For several months I have neglected writing articles in favor of writing poetry. This was done for a variety of reasons. One reason is that poetry is quick and can be written in between calls at work. I was writing articles in this manner as well but only able to write one piece per day at best and readership was fairly low. However here I am with a great deal to say now and the poetry slowly slipping from my mind. I truly enjoyed writing “Unicursal Hexagram” and enjoyed the support it got, but the following piece “Without I” did not satisfy me in the least and did not invoke the image I had in my head when writing the piece. I had noticed this occuring in many of my recent poems and felt that the poetry was getting to a point where it was forced. Thus I am going to write this article in order to break from the poetry and begin addressing some thoughts I’ve wanted to essay on for quite some time.
“Change is inevitable. Change is constant.” – Benjamin Disraeli
The constancy of change has been written about ad infinitum and I would like to address change from my own perspective juxtaposed against stagnation. Over the course of the past two years I have gone through serious doses of both in extreme degrees. My hope is that some reader will see these anecdotes and, if they can relate, will see the light at the end of the tunnel.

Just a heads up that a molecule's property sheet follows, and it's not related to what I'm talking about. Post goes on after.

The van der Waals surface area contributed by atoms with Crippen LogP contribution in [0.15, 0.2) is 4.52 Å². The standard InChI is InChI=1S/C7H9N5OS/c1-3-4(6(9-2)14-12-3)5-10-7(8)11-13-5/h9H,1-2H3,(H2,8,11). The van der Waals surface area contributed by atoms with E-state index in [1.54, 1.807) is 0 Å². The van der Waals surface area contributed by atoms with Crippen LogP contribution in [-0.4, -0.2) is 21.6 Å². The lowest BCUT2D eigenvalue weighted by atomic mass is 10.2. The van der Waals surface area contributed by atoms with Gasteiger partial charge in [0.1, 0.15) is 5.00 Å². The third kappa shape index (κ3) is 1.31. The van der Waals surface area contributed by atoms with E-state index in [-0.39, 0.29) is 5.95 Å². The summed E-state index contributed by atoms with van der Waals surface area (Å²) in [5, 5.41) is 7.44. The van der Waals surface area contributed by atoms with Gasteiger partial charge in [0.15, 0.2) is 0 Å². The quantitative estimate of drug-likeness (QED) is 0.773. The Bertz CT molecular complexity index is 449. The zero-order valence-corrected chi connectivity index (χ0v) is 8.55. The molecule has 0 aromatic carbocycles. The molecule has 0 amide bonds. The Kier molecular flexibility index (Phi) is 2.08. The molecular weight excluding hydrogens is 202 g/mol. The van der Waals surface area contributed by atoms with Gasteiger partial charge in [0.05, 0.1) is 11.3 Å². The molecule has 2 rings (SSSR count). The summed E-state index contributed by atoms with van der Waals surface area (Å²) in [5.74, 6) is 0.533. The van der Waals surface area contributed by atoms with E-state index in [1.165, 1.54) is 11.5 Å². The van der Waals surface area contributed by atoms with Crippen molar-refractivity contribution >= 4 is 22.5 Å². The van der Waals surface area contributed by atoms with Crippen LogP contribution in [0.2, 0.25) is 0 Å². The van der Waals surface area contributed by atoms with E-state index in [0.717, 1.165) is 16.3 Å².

I sit here recognizing within myself the intrinsic worth central to my being and that that recognition has changed me from where I was two years ago. I have mentioned in other places within the blog that I spent three years living in Asheville, NC and that I had moved there to be closer to my children who are now grown. I pushed myself into a massive change by uprooting from northern Minnesota, leaving behind a profession I didn’t mind and a comfort level that exists only when life becomes linear, to living in the south where culture shock promoted a tremendous degree of unknowing and uncertainty. That period of time was marked by two very distinct poles — continual change vis a vis social and professional upheavals and stagnation vis a vis a “resting” into the normalcy of change.
There is a tremendously interesting issue at play here. While the thesis of the article relates to personal change I am describing a period of time continually bombarded with stagnating within impersonal changes.There are many people that I know that stagnate within stagnation. For example, an old friend goes to work everyday and works very hard to provide for his family. When he gets home there is a very specific routine that he and his family goes through. Once a week he goes to a friend’s house to play RPG’s. This cycle runs through seeming eternity. Now he likes things exactly this way. However there is no catalyst for change in that stagnation. In fact he has made it clear that he could not handle what I put in my life as far as constant change. Please note that that statement is not meant to imply superiority nor inferiority. I have simply never been raised in consistency and thus cannot relate to it in nearly anyway. Ultimately our individual stagnation is a stagnation within what we were raised in.